These ‘institutes’ are invited as a means to boost contact with the ‘constituents’ of Lisbon’s cultural scene through workshops, talks, collective publications, and construction of small objects, for the three months of the Triennale. During the first five days of the event, we could find the set-up and the activation by Fabrica, a modular structure and whole range of bits to allow for the next guest to ‘institute’ their stay, while Storefront refused to be indoors and started a series of discursive meetings outdoors, in public spaces.
In close relation to history and to a specific building, the 17th century Palace of Marquês de Pombal, Mariana Pestana researches the history and evolution of the building and shares her knowledge, leading us through space. During a tour of re-enactments of the several uses that the palace had for 250 years, visitors listen to fictional stories of the Palace (Maria Fusco), participate in civic assemblies on Urban Rights (Zuloark), may take part in exquisite meals (The Centre for Genomic Gastronomy) and on its program of conversations, present their nowhere lands and hidden states at a fictional embassy (Paulo Moreira & Kiluanji Kia Henda), and are invited to a written conversation with starchitects, cultural agents, and other architecture-related actors in a new on-going fanzine (Friendly Fire). The exhibition comes closer to history and explores fiction and storytelling, expanding on traditional research.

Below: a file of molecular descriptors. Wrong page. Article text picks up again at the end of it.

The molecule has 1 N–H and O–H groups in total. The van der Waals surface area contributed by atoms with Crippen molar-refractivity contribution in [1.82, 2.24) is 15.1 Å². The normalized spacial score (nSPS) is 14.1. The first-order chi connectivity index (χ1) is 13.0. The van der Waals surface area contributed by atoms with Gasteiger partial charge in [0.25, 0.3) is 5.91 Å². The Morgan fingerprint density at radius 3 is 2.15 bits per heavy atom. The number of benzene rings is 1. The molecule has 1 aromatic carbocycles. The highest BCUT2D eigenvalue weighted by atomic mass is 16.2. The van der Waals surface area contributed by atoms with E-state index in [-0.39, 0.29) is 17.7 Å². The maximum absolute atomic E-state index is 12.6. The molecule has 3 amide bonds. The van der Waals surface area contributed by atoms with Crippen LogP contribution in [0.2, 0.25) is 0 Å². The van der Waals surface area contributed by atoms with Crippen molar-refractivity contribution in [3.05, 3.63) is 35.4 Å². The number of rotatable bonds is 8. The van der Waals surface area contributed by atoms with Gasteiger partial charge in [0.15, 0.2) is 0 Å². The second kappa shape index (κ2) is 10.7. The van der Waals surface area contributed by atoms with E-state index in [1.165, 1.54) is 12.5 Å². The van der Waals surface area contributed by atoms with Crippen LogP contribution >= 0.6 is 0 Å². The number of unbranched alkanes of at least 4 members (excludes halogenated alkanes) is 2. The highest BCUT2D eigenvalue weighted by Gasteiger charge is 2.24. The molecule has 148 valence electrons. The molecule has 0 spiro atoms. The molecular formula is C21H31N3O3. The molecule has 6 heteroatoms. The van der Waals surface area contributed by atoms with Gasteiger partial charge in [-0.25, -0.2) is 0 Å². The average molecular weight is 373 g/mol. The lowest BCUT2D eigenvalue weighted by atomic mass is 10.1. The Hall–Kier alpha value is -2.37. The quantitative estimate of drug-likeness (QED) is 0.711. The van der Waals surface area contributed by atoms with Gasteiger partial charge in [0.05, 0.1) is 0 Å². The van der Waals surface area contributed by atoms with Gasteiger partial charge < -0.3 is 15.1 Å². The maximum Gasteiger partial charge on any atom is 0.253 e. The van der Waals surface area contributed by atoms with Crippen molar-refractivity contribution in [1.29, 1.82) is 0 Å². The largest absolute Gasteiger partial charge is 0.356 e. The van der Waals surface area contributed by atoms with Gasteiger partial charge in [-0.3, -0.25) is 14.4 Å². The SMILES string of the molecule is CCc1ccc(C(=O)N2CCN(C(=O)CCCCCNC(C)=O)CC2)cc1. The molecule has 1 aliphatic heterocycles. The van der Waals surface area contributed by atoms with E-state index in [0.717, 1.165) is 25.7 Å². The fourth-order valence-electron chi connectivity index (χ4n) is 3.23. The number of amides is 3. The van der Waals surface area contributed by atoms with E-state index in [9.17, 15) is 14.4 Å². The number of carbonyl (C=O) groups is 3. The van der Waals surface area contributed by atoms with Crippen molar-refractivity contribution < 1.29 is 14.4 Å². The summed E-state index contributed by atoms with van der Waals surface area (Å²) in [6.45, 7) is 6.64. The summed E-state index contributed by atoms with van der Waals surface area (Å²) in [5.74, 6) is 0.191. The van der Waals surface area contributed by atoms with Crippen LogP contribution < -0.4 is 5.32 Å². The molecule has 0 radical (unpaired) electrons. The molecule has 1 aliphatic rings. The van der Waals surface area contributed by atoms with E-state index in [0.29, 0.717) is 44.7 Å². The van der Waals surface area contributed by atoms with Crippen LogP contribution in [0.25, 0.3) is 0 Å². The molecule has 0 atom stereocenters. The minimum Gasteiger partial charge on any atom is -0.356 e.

At New Publics, José Esparza stages at Frida Escobedo´s Civic Stage (tortilla-shaped platform used as an arena for the public or as a stage for performers) several actions and speeches by artists/architects/collectives (from Pelin Tan, to Francisca Benitez, to Unipop, Artéria, to many others), interpolating the passers-by of Praça Figueira. Access by the general public was better resolved in the evening: The Super Powers of Ten (Andrés Jaque /Office for Political Innovation), a disassemblage of the educational film by Charles and Ray Eames, presented in a smartly layered show, entertaining, targeting all audiences and including passers-by as the backstage. Everyday activations of the stage beyond more codified public/stage relations, such as these, are difficult to achieve.